Impact, host range and chemical ecology of the lily beetle, Lilioceris lilii

RHS project team
Andrew Salisbury, RHS
Horticultural Development Company, Rothamsted Research and Imperial College London
Start date
30/01/2005 00:00:00
End date
30/01/2008 11:37:24

Lily beetle, Lilioceris lilii, host range, Lilium, lilies, risk assessment, chemical ecology, odour-mediated, behaviour.

The problem

Red lily beetle has become the lily growers’ nemesis; the adults and larvae can devour a lily (Lilium and Cardiocrinum spp.) or fritillary (Fritillaria spp.) plant in a matter of days. The lily beetle is not native to the UK; it was first noticed at the end of the 19th century, with a handful of short-lived infestations. It was not until 1939 that an established colony was discovered in Surrey. By the late 1950s the beetle had become widespread in Surrey and was also found in Berkshire. By 1990 it was found in Hampshire, Middlesex, Wiltshire, Dorset, Hertfordshire and Oxfordshire and by the end of 2005 had been found in almost every English county. In 2002 the beetle was reported from Glasgow and Belfast. Continued reports to the RHS indicate that the beetle is established and spreading in Scotland and Northern Ireland.

During the past decade it has been consistently one of the top ten pest problems reported to the RHS Members’ Advisory Service.


The lily beetle was the subject of a three-year PhD research degree project, which was jointly funded by the RHS and the Horticultural Development Council (now Company). The PhD was successfully completed in January 2008.

The risk that the beetle poses to the lily growing industry was assessed by surveys of end users (professional and amateur gardeners) and companies supplying lilies. Host range was assessed using a field trial assessing six different lilies (one species and five hybrids). Investigations into the beetle’s odour-mediated behaviour were carried out using a linear track olfactometer in a laboratory.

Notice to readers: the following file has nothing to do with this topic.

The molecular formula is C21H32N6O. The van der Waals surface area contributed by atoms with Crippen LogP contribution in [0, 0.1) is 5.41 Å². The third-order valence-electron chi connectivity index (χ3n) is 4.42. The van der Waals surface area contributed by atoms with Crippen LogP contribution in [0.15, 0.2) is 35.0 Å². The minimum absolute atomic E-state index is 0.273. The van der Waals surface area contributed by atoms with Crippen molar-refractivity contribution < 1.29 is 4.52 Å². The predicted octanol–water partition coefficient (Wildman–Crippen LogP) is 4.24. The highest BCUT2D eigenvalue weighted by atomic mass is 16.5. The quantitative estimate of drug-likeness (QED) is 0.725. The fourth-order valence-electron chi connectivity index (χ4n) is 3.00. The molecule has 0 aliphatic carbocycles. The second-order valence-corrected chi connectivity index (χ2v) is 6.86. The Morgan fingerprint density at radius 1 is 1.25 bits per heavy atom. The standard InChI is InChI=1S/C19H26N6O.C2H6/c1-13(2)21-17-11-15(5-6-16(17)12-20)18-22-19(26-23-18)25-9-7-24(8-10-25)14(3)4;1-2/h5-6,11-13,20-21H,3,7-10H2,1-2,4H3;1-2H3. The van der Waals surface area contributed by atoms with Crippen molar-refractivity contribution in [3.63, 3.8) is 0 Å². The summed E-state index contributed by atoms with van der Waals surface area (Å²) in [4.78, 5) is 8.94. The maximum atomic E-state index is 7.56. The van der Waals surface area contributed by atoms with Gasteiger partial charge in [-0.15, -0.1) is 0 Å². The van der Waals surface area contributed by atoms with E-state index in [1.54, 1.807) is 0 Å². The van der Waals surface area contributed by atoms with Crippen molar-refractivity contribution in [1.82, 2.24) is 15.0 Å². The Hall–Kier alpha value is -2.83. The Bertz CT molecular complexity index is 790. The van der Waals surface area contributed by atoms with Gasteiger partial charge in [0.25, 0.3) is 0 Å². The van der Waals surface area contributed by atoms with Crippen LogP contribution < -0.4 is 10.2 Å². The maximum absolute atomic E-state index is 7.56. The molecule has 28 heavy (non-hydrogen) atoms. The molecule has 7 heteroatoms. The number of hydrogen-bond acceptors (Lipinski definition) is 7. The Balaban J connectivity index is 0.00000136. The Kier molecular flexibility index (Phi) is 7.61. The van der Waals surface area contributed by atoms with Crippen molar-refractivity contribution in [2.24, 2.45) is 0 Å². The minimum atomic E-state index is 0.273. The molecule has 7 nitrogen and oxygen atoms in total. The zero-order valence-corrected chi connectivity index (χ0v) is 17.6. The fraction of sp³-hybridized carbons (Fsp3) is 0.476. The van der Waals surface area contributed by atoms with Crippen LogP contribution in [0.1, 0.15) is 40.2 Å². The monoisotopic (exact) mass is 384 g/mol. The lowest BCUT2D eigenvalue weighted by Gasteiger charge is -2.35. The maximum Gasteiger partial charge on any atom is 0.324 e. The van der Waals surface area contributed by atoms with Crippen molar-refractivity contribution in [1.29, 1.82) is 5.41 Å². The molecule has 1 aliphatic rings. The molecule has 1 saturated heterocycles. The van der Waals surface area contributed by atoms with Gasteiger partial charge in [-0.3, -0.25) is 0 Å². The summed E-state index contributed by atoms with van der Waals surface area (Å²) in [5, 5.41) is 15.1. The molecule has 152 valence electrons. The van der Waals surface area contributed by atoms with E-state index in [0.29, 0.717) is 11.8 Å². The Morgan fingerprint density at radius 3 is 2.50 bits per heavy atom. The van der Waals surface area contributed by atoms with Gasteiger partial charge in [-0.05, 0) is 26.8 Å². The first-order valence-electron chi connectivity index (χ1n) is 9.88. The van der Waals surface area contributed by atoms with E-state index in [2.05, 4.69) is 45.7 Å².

Benefits to gardeners

This PhD research project has provided valuable insights into the lily beetle’s ecology and host range. The project made some progress towards developing improved control measures against the beetle.

Summary of results

The risk assessment surveys found that a quarter of those people who had experienced a problem with the beetle, would reduce or stop growing lilies. It was also established that lilies grown under any regime, including under glass can be susceptible to damage.

The primary conclusions were that the lily beetle problem is likely to get worse as it continues to spread throughout Britain. This is likely to result in increased insecticide use. However, despite many end-users of lilies stating they would stop growing lilies, lily suppliers indicated that sales have increased. A summary of the risk assessment was produced in 2007 (Salisbury, 2007).

The field trial indicated that the species lily, Lilium regale, was less susceptible than the hybrids. The results of this trial were published in 2010 (Salisbury et al. 2010).

Results from the olfactometer experiments indicate that in the spring female beetles are able to locate lilies by odour alone, and that the beetles preferentially move towards the odour of plants already infested with other beetles. Results are due for publication in 2012 (Salisbury et al. 2012).

Further information

Salisbury A. 2007. Risk Assessment (258kB pdf): The effect of the Red Lily Beetle, Lilioceris lilii (Scop.) on horticulture in the UK: Results of two surveys of professional horticulturists in the UK. Summary Report, HDC, RHS, Imperial College London and Rothamsted Research.

Salisbury A. 2008. Impact, host range and chemical ecology of the lily beetle, Lilioceris lilii. PhD thesis, Imperial College, London.

Salisbury A, Clark S J, Powell W, and Hardie, J. 2010. Susceptibility of six Lilium to damage by the lily beetle, Lilioceris lilii (Coleoptera; Chrysomelidae) Annals of Applied Biology 156: 103–110.

Salisbury A, Cook, S M, Powell W and Hardie J. 2012. Odour-mediated orientation behaviour of the lily beetle, Lilioceris lilii. Physiological Entomology 37: 97-102

Lily beetle survey and further information on the beetle

Read the literature review (520kB pdf)

Rothamsted Research

Imperial College, London

Horticultural Development Company

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